1 // HEROIC EFFORT PRODUCES MACHINE IN JUST EIGHT WEEKS
Lanco Integrated has completed an assembly system to produce components for coronavirus test kits. Typically, designing and building such a machine would take 35 weeks. Lanco had it ready in just eight weeks.
“When the request came in…I immediately thought, ‘This is crazy,’” says Jake Rollins, a Lanco engineer. “We can’t build a machine in eight weeks. But then my next thought was, ‘There has to be a way to do it.’”
The project was commissioned by Dutch medical company QIAGEN at the onset of the pandemic. The machine would need to assemble 6,000 parts per hour.
Working remotely, the Lanco team developed processes on the fly. “For material procurement, for example, we were preordering stuff before we were typically ready to, knowing that we had to…bet on what we were going to use [so we could] receive it on time,” says Rollins.
The design phase, which would normally take five to six weeks, was completed in six days. “We were working seven days a week until midnight or 2 a.m. to get everything pushed through,” says Rollins.
2 // STANDARD MACHINE MAKES FACE MASKS
IMA Automation has introduced a standard machine to automatically produce face masks. The IMA FACE 400 consists of two machines: a converting system and a packaging system. The masks consist of three layers of nonwoven material, a nose clip and two elastic bands. The converting system assembles the materials using ultrasonic welding. The clip and bands are attached with hot-melt adhesive. The system can produce 200 to 400 masks per minute.
3 // AUTOMATED SYSTEM PACKS BATTERIES
Isthmus Engineering & Manufacturing has designed and built an automated system for packaging hearing aid batteries.
Batteries are presented to the system on trays. SCARA robots transfer the batteries to a test station for a voltage check, and then to a fixture for presentation to one of four delta robots. The deltas transfer batteries to a disposable dial-shaped package, which is fed by a vibratory bowl.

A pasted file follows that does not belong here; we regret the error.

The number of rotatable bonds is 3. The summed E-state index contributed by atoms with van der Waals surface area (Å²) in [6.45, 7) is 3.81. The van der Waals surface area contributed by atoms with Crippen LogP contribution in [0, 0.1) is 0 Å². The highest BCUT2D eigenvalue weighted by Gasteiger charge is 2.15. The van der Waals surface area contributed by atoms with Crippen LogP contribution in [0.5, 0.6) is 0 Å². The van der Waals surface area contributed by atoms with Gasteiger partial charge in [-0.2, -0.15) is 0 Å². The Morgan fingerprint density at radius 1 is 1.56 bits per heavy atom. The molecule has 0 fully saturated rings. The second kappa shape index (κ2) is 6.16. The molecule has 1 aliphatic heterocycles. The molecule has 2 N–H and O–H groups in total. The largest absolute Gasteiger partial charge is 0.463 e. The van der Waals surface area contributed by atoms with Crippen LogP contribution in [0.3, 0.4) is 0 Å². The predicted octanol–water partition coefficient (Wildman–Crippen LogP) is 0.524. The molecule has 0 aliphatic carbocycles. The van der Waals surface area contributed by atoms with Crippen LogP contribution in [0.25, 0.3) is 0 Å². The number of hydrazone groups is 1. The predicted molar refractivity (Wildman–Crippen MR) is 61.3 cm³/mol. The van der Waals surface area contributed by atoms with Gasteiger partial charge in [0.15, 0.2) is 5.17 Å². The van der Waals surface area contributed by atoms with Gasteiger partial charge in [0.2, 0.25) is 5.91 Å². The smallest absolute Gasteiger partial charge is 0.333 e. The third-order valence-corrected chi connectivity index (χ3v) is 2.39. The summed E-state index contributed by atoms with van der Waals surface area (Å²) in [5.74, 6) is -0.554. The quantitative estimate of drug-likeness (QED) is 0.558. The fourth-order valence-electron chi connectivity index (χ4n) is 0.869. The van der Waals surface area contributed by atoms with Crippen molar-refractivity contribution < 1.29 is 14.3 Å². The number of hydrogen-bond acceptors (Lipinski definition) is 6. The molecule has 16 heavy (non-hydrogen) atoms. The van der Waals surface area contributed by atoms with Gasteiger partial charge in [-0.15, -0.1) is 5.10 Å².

The packages are then transferred downstream via conveyor for receipt of blister covers, which are also fed via vibratory bowls, and preprinted cards, which are fed via a carousel magazine. Completed packages go through a heat seal system and vision inspection. Approved packages are transferred to a laser marker and then to an offline boxing station.
4 // INTEGRATOR REHABS 33-YEAR-OLD MACHINE
An ammunition manufacturer needed to increase the production rate of an existing machine for painting the tips of bullets. Built in 1987, the machine was worn out and did not meet the latest safety standards.
Systems integrator Computech disassembled and evaluated the machine. The framing was repainted, and the system was rebuilt with new drive components and bearings. The controls were upgraded, and the equipment was retrofit to meet safety standards. The machine also got a new paint system and a vision sensor to inspect the bullets. To combat paint buildup on the indexer, Computech installed a scraping mechanism that operates every 10 minutes to remove overspray. The refurbished machine paints 1,200 parts per minute.
In April, ATS Automation Tooling Systems received a $60 million order from an automotive manufacturer to design and build two fully automated battery assembly systems.